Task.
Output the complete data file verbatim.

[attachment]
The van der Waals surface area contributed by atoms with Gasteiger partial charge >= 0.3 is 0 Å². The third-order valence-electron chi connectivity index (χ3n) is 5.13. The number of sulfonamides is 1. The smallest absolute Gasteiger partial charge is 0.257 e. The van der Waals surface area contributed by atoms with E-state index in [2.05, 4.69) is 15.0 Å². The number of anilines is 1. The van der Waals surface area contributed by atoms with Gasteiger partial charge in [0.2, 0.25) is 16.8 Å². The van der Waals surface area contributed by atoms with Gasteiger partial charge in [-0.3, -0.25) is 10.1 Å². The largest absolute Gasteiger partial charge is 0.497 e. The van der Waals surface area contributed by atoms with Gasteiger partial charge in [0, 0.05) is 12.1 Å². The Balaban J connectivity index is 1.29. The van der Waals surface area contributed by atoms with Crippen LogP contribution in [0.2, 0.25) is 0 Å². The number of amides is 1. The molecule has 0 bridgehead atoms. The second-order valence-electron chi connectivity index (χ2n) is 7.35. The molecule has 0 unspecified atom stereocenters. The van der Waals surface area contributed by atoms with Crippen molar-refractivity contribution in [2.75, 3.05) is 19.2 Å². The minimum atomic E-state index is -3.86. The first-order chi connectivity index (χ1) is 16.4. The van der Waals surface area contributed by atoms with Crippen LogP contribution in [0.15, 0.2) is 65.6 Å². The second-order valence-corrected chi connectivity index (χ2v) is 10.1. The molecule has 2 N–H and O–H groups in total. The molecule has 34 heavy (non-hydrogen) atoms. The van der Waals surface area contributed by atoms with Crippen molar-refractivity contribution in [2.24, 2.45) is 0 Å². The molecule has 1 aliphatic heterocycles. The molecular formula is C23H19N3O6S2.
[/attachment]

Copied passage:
The van der Waals surface area contributed by atoms with Gasteiger partial charge >= 0.3 is 0 Å². The third-order valence-electron chi connectivity index (χ3n) is 5.13. The number of sulfonamides is 1. The smallest absolute Gasteiger partial charge is 0.257 e. The van der Waals surface area contributed by atoms with E-state index in [2.05, 4.69) is 15.0 Å². The number of anilines is 1. The van der Waals surface area contributed by atoms with Gasteiger partial charge in [0.2, 0.25) is 16.8 Å². The van der Waals surface area contributed by atoms with Gasteiger partial charge in [-0.3, -0.25) is 10.1 Å². The largest absolute Gasteiger partial charge is 0.497 e. The van der Waals surface area contributed by atoms with Gasteiger partial charge in [0, 0.05) is 12.1 Å². The Balaban J connectivity index is 1.29. The van der Waals surface area contributed by atoms with Crippen LogP contribution in [0.2, 0.25) is 0 Å². The number of amides is 1. The molecule has 0 bridgehead atoms. The second-order valence-electron chi connectivity index (χ2n) is 7.35. The molecule has 0 unspecified atom stereocenters. The van der Waals surface area contributed by atoms with Crippen molar-refractivity contribution in [2.75, 3.05) is 19.2 Å². The minimum atomic E-state index is -3.86. The first-order chi connectivity index (χ1) is 16.4. The van der Waals surface area contributed by atoms with Crippen LogP contribution in [0.15, 0.2) is 65.6 Å². The second-order valence-corrected chi connectivity index (χ2v) is 10.1. The molecule has 2 N–H and O–H groups in total. The molecule has 34 heavy (non-hydrogen) atoms. The van der Waals surface area contributed by atoms with Crippen molar-refractivity contribution in [2.24, 2.45) is 0 Å². The molecule has 1 aliphatic heterocycles. The molecular formula is C23H19N3O6S2.